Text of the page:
Sometimes, you come across a truly unusual fact-pattern, and this is one which I found very interesting, albeit somewhat reminiscent of "shuttlegate" from the Olympics.
The case is Husbands v. Grubb, ORC, and it involves a jockey who was disciplined by the Ontario Racing Commission for "failing to perservere with his mount". He had successfully appealed the discipline, and then sued for malicious prosecution.
On November 30, 2008, Simon Husbands rode a horse called Bug's Boy in a race at Woodbine. His brother, Patrick, was also riding in the race (on "Come On Love"...horse names, really), and was having an excellent season - if he won the race, he would have the most wins at Woodbine for the season. As it happens, Patrick won the race, and Simon placed a close second. However, many commentators noted that Simon didn't really appear to be trying. He wasn't whipping the horse, "hand driving" (urging the horse forward with hand movements), or "scrubbing" (hand movements plus rubbing the horse's neck with the whip).
The race announcer commented during the race that Bug's Boy had "yet to be asked" (for his best effort). A Toronto Star horse racing blogger also wrote a critical post, and other bloggers have argued that Simon obviously wasn't trying to win.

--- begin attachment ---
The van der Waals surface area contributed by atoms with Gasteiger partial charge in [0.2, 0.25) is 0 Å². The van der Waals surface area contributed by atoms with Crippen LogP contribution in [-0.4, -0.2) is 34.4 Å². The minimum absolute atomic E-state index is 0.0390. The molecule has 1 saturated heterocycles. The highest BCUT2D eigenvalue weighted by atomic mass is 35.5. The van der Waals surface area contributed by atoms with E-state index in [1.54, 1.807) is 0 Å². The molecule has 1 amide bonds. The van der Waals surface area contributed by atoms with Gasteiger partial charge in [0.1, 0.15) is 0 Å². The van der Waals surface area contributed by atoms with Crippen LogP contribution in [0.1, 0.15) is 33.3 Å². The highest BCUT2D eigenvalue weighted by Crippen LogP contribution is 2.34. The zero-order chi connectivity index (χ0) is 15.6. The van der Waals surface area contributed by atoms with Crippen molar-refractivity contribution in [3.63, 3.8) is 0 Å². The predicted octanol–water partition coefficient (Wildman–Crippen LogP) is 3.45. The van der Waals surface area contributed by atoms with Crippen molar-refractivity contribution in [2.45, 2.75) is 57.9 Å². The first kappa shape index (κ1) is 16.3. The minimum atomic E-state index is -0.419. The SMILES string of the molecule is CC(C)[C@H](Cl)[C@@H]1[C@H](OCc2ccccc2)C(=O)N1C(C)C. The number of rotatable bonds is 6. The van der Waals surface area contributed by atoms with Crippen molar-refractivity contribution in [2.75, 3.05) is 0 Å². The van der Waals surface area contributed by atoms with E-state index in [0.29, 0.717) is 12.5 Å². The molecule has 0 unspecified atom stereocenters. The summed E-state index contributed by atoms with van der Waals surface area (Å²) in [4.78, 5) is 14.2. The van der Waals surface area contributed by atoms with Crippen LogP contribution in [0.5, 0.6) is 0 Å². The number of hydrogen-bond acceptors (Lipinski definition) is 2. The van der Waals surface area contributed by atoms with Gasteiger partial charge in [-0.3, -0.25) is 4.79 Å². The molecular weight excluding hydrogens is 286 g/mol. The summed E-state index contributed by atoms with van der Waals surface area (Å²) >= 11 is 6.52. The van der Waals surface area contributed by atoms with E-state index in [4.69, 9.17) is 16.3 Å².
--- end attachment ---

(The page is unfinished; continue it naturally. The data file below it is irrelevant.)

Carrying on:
Sounds like the South Korean badminton ladies' doubles teams at the Olympics, no?
Well, not so clear-cut. The motions judge, in this case, describes Bug's Boy as "an undistinguished horse". He had never before done better than fifth place, and his owner was "ecstatic" with the result. In fact, the owner confirmed that Simon had driven Bug's Boy exactly as he had instructed, because the horse responded poorly to whipping and scrubbing. Nor was this the first time Simon had ridden the horse - he had ridden him the previous week, in a very aggressive style, to a very poor finish.
So the narrative makes sense. Aggressive riding isn't a winning formula on that horse, as Simon had satisfied himself, so he tried a more laid back approach. And it paid off, with a second place finish. But, because it happened to be an important race for Simon's brother, the optics are off.
The malicious prosecution suit was doomed from the outset for exactly that reason. The ride was innocent enough (there remain those in the horse world, apparently, who think that there was misconduct, but if the owner of the horse - who keeps the purse for winning - wasn't upset, I'm inclined to assume that everything was above-board). However, the optics really were bad, and there's no reason to think that there was necessarily malice or bad faith involved in pursuing the discipline. Where there's reasonable or probably cause to prosecute, or an absence of malice, a malicious prosecution action is dead in the water.
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